As of December 18, 2017, truck drivers are required to use electronic logging devices (referred to as “ELDs”). These devices carefully track vehicle movement, and are designed to replace the paper log books that drivers historically were required to us to document the number of hours driven, stops, inspection points, and other matters to prove compliance with the Hours of Service and other rules and regulations.
It’s important to understand that truck drivers usually will have a strong incentive to break the Hours of Service rules and regulations, since they typically are paid based upon the number of miles driven. In the past, many truck drivers falsified the paper records to earn more money by exceeding the limit on the number of hours they could drive. While ELDs make it harder to falsify information, nonetheless some truckers still break the rules, and drive over the required hour limits.
As Tennessee truck crash lawyers, we are knowledgeable with the FMCSA and Federal Trucking Regulations, and are dedicated in seeking to uncover the truth about how a truck crash occurred. In a truck crash investigation, in addition to hiring accident reconstructionists, we will want to obtain all of the records relating to matters such as driver and safety training, vehicle inspection, and the ELDs.
Potential Punitive Damages
In some instances, trucking company actions are egregious. They may hire drivers who don’t have licenses, or have a past history of unsafe driving (such as drunk driving). They may also “cut corners” by allowing unsafe vehicles to be driven in order to make more money.
In Tennessee, trucking companies may be liable for what are known as “punitive” damages if they act recklessly. Punitive damages are designed to punish companies that act in a reckless disregard to the safety of others, and, in a truck crash case, can provide additional compensation to injury victims and their families.
As an example, if a truck crash resulted from a truck having defective brakes, and the truck driver knew about this defect but chose to drive anyway, a jury may award punitive damages to the injury victim or the family who has lost a loved one. In large truck and bus investigations, we will want to determine whether a cause for seeking punitive damages exists.
Who We Serve
We not only serve truck crash injury victims in Johnson City, but crash victims in the surrounding communities in northern Tennessee and southern Virginia.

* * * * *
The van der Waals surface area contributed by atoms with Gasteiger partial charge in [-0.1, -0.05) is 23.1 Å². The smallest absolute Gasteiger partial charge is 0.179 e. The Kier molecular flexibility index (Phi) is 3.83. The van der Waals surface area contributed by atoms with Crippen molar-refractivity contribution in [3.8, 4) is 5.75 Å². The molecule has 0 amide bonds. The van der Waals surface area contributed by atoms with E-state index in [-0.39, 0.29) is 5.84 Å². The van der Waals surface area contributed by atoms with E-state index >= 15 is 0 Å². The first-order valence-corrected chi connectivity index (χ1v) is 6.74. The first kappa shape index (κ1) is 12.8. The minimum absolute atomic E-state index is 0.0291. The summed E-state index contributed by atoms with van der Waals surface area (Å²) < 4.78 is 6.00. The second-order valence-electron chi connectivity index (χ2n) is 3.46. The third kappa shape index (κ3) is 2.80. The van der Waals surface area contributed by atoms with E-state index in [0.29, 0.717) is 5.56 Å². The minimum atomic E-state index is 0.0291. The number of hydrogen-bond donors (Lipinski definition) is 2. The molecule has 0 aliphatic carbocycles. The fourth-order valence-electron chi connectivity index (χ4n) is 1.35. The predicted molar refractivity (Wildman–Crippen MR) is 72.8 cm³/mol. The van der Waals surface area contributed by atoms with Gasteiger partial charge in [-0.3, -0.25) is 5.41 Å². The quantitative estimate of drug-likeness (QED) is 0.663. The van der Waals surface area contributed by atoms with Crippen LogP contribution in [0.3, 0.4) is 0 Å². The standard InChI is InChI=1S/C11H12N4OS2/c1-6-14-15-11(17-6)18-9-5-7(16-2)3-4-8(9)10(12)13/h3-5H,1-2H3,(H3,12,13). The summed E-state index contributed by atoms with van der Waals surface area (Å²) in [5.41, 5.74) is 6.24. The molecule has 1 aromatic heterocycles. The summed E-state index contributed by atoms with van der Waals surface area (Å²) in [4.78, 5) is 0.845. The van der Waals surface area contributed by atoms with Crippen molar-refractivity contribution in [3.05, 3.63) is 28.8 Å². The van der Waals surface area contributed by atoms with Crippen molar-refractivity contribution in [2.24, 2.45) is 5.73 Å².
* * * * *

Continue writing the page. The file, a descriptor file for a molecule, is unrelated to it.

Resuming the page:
In Johnson City, we note that U.S. Interstate 26 (known locally as “James H. Quillen Parkway”) cuts through town. As a major interstate, this highway has its shares of significant crashes, particularly as drivers are entering the highway, or seeking to exit. A number of other highways surround the town, which also are the scene of crashes.
If you or a family member are injured, or if a family member has been killed on any of these highways, we would urge you to contact us as soon as possible so that we can discuss how we can help.
Required Levels of Insurance, and What this Means for Injury Victims and Their Families
Under the Federal Trucking Regulations, Act, those driving trucks over 10,001 pounds that carry non-hazardous waste must maintain minimum liability coverage of at least $750,000, which is usually 10 or more times the minimum amount of insurance required for passenger vehicles by most states. If oil or other hazardous materials are being transported, these minimum requirements may be $1,000,000 or more. In addition to these minimum coverages, most large trucking companies carry insurance with significantly higher levels of coverage, typically extending into the millions of dollars.
With these higher level of insurance, accident victims and families often have access to “deep pockets” which will better help them in obtaining full monetary compensation compared to other drivers, who may be uninsured or underinsured.
Call Us for a Free Consultation, and to Learn How We Carefully Investigate Truck Crashes and Seek to Hold Drivers and Trucking Companies Fully Responsible
Once we learn about you case, we can explain how we will work tenaciously on your behalf in seeking full compensation for you and your family.